Boxing matches have been a popular spectator sport for years. They always attracted audiences from around the country. People would identify themselves with the fighter they wanted to win. They pictured themselves in the ring and coached their favorite fighter how to fight. They would squirm in their seats and shadow box with the air. It isn't unusual for a young man to threaten to get in the ring himself.
Arcade manufacturers were aware of this human desire to be competitive and to punch someone out, fighting it out after school or in the back alley.
In the early years, they tried to replicate the punching bags of the corner gym. They gave you real punching bags that you could punch...punch as hard as you could. They were massive cast iron machines that were constructed to take all the abuse you could give it.
But hitting an imaginary opponent - one who wouldn't duck or fight back wasn't good enough. People wanted a more active opponent.
One of the first two player boxing machines was called the "Knock Out Fighter". The game was designed to allow each player to move his boxer back and forth, in and out, to avoid being hit or to move in for the knock out punch. When you thought you were in position, you squeezed the trigger and your boxer throws a punch. If your timing and arm were right, you could hit your opponent on the chin. You'd have a knockout punch and your opponent falls down and scoring machine records a point for you. A few seconds later, the boxer gets up, the bell rings, and you are ready for round two.
Another early two player boxing game was the international Mutoscope Silver Gloves, it was designed to attract attention.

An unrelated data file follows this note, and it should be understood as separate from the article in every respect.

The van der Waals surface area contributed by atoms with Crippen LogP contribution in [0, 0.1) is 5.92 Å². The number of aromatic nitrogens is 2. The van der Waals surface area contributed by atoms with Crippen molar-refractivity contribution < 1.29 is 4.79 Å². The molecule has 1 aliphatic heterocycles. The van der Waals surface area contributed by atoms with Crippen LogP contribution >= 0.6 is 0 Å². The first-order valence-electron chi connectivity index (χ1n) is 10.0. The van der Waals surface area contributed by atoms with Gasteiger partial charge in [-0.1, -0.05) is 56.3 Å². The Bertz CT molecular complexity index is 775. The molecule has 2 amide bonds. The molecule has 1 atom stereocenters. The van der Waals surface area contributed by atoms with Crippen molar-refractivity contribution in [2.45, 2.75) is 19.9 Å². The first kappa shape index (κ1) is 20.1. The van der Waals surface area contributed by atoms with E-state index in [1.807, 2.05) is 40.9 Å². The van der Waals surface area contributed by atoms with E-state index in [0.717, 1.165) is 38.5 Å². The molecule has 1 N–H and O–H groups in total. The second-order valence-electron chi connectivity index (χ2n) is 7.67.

The game was considered modern and colorful. The prize ring had real ropes and miniature fighters almost a foot high, dressed in different color trunks.
One of the player's hands would move the fighter back and forth. The other hand controlled a trigger that makes the fighter's arms come up swinging. When the glove catches the button on the fighter's chin, he went down while a bell bonged out. When he stood up again, the scoring device registered knockdown 1, 2, 3...or whatever the number may be.
The game played for approximately 30 seconds for 5 cents.
In the 1940's and '50's, Mutoscope refined the game and introduced K. O. Champ.
The boxing ring was enclosed in a big clear dome, so everyone could watch and get caught up in the excitement. The player could control each arm independently with left and right hand triggers making it more like real life boxing. The addition of an animated referee adds to the lively action.
If squeezing a trigger wasn't exciting or realistic enough for you, in the 1950's, you could fight with might Mike the mechanical Sparring Partner.
Mighty Mike was a life-sized tough looking rubberized body that would move in and out, up and down, to make it difficult for you to punch him on the chin. With a little practice, however, almost anyone could be a winner and put Mighty Mike in his place.
Opponents of Mighty Mike were fortunate...in case you didn't notice...Mighty Mike had one small hand-up, he didn't have arms.
For a list of books on arcade machines, go to GameRoomAntiques Bookstore
For a list of sport-related arcade machines for sale, got to: Arcade Machine Sales List
Copyright: 2009 Ken Durham, GameRoomAntiques
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